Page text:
1) Scientists produce new stock assessments based on inherently flawed but technically best available data that suggest overfishing has occurred in the past.

2) Managers impose regulations setting lower catch limits for fishermen.

3) Fishermen resist the lower catch limits because the scientists’ stock assessments are based on two- to three-year-old data, claim that things have been looking up in the interim, and demand new stock assessments.

4) Go to point 1.

And yet fishermen acknowledge the need for long-term fish stock sustainability. Their livelihoods, their communities, and their history depend on it. No fish, no fishing. Simple. There is a tremendous amount at stake. Schwaab pointed out at a hearing this week before the U.S. Senate Subcommittee on Oceans, Atmosphere, Fisheries, and Coast Guard, that our fisheries support more than 1.9 million jobs and generate $163 billion in sales impacts.

Something must be done. But what? Some groups, including NMFS, have begun touting a cap-and-trade style management system known as “catch shares” as a cure for the industry’s ills. Under this system the total amount of fish available is divided and doled out to fishermen by percentages based on their catch histories, providing an ownership incentive to protect the long-term health of the resource.

Such a framework, though, often comes with more questions than answers. And in fact the House of Representatives passed an amendment to its recent spending bill for fiscal year 2011, filed by Rep. Walter Jones (R-NC), that would prevent any federal funding from being used to develop new catch share programs.

Congress is well aware that every job matters as the country struggles to emerge from the ongoing recession. Likewise, every cod has inherent value in the water as fish populations struggle to rebuild after years of excessive exploitation. Finding the balance between ecological and economic sustainability—the value of a cod left in the sea relative to the value of a cod filet on a plate—will be critical to the future of our nation’s coastal communities and environment.

The world’s fishing industries are awakening from a season of gluttony to face the hangover—like the blowout excess of Mardi Gras morphing into the austerity of Lent. We are at a crossroads. A hair of the dog descent back into the cycle of debauchery will no doubt lead to ruin.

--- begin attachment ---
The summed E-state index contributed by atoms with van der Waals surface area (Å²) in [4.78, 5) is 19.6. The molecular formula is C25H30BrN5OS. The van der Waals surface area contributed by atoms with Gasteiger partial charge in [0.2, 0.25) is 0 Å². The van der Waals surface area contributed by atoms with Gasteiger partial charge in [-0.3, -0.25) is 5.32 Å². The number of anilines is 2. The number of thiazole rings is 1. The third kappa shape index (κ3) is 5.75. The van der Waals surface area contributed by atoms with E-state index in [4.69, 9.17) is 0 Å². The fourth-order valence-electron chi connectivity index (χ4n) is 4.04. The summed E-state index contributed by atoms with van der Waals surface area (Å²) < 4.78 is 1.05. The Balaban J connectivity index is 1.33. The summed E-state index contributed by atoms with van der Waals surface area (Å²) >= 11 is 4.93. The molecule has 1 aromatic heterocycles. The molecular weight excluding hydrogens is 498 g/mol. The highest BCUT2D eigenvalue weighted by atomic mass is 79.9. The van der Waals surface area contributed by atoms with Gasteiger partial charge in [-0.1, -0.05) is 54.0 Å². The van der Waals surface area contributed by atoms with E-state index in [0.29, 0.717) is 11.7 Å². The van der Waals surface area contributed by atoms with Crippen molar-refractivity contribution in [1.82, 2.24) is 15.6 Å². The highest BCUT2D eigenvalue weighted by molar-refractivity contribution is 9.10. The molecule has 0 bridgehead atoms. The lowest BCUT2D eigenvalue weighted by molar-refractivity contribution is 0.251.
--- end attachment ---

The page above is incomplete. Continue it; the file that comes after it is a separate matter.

This column will endeavor to help fishery managers, industry members, and environmental advocates engage in a desperate search for two aspirin and a tall glass of cold water that will dull the pain of payback and put America’s oldest industry back on a path to a healthy, vibrant future.

Michael Conathan is Director of Oceans Policy at American Progress.

This feature is the first in a new series from CAP dealing with fisheries management issues. The series will publish biweekly on Fridays. It is a joint column with Science Progress.

* It has been the author’s experience that women in the commercial fishing industry tend to chafe at use of the gender-neutral term “fishers” and prefer to be referred to as “fishermen.” We will use that term throughout this series to refer to all who engage in commercial fishing activities regardless of gender.

The positions of American Progress, and our policy experts, are independent, and the findings and conclusions presented are those of American Progress alone. A full list of supporters is available here. American Progress would like to acknowledge the many generous supporters who make our work possible.


Michael Conathan

Director, Ocean Policy

Explore The Series